Every game has a game loop. It is a simple loop that should be familiar to every programmer. We can think of a game as a sequence of static images changing fast enough to create an illusion of motion. The purpose of the game loop is to keep generating new frames as long as the loop lasts and, as with any loop, it should not last forever so we must have some way of breaking the loop, usually when a player decides to quit the game.
This is the forth part of the “Kotlin Game Development” series and it’s better if you read it in chronological order:
- Part 1 - Introduction
- Part 2 - Creating a Scene
- Part 3 - Controller Input
- Part 4 - Game Loop (you are here)
- Part 5 - Game Factory
- Part 6 - Main Menu
- Part 7 - Model
- Part 8 - Game Scene
- Part 9 - Finalizing The Game
We’re going to create a class called Game which will wrap the game loop and it will also contain all of the crucial game components such as an input handling module and the current scene.
This class will have two methods:
play - this method will activate the game loop so it can start producing new frames
pause - this method will move the game to the inactive state. The game loop should be stopped which means the game should stop producing new frames
Here is the code:
How Does It Work?
As you can see, the Game class extends the Canvas which is the part of the AWT (Abstract Window Toolkit) library. We can think of the Canvas as the empty drawing space that we’ll be using to draw our game scenes on and because our Game class is also a Canvas we can easily place it inside any AWT window.
The Game constructor takes a single parameter: screenSize, it should state how much space (in pixels) our game wants to occupy. The Game class also has references to the current scene, the input module and the game loop. The play and pause methods are used to control the game lifecycle.
The most interesting part of this class is the content of the game loop, so let’s examine it in more detail:
Before we go into the while loop, we have to initialize the variable called previousUpdateTime. This variable holds the time of the previous iteration and we need to know it in order to find out how much time has passed since the last frame was rendered.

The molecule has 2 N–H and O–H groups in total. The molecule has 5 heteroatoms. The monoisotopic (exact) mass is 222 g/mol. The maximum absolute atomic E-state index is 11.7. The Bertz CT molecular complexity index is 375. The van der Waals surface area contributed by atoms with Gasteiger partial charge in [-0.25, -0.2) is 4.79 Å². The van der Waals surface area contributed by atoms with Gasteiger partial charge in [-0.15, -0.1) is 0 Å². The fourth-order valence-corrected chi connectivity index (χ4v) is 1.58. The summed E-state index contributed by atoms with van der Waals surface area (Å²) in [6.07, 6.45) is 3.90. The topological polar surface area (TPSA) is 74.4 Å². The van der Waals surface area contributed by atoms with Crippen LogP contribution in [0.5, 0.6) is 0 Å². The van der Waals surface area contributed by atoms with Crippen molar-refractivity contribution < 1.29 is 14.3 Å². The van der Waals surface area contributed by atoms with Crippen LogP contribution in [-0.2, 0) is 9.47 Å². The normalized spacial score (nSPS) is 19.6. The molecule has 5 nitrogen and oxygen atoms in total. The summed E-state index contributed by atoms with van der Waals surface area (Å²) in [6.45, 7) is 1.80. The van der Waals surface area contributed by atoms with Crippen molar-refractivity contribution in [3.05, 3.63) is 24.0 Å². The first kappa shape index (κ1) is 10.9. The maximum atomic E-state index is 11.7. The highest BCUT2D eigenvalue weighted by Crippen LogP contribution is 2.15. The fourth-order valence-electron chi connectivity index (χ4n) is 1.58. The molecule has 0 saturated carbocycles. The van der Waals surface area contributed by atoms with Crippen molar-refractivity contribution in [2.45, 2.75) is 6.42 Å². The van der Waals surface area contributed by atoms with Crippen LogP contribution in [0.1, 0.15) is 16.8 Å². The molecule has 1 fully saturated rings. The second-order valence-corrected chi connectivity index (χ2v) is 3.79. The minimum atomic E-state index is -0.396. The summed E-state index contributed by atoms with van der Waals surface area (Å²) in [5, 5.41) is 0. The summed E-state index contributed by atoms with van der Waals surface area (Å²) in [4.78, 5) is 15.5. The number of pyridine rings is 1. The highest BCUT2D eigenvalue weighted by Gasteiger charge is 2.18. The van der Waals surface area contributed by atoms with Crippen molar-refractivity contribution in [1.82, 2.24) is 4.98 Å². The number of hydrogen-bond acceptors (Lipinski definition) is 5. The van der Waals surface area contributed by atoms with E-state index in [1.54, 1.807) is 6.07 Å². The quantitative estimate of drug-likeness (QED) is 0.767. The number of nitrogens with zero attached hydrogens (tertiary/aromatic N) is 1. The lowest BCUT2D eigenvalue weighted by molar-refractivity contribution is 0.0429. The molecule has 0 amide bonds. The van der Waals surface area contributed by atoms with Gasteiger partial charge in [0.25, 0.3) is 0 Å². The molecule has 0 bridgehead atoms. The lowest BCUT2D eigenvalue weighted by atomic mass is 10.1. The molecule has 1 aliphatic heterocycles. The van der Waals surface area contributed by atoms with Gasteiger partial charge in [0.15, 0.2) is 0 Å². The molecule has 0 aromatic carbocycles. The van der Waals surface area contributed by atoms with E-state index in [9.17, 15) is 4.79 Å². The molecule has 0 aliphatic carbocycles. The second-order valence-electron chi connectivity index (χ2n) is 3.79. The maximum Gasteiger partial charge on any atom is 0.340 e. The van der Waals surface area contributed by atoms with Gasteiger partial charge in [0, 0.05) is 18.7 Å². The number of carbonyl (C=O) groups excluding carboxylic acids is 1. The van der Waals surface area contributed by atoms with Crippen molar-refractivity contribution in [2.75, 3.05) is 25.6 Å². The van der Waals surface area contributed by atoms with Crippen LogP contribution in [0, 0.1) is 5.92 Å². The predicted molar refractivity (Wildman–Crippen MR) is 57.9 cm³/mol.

The loop itself will run until the enclosing coroutine is active. Calling the pause method will make this coroutine inactive so it will stop the loop so the code inside it will stop repeating.
In The Loop
The first thing that the loop does is calculating how much time has passed since the last iteration and it can vary from computer to computer. The timePassed value will be larger on slower PCs and lower on the fastest ones. Obviously, the lower, the better but players would hardly notice any difference if the game loop can do at least 30 iterations per second. It would even make sense to cap the maximum amount of frames at 60 per second to make sure we’re not wasting more processing power than we actually need to make sure the game runs smoothly.
Now that we know how much time has passed since the previous iteration we can call the updateAndDraw method to update the game state and draw that state on the screen. We can also obtain a Graphics2D object from our Canvas which can be used by our scenes to perform various drawing operations.
And the last step our loop is supposed to do is to call the BufferStrategy.show method to notify other UI components that the frame is ready to be displayed.
Now we have the game loop, the input module and the Scene class to display our frames. It’s all tied together and managed by the Game class. The only thing our little framework is missing is an actual window. The game needs to live inside a window and that’s what we’re going to implement next.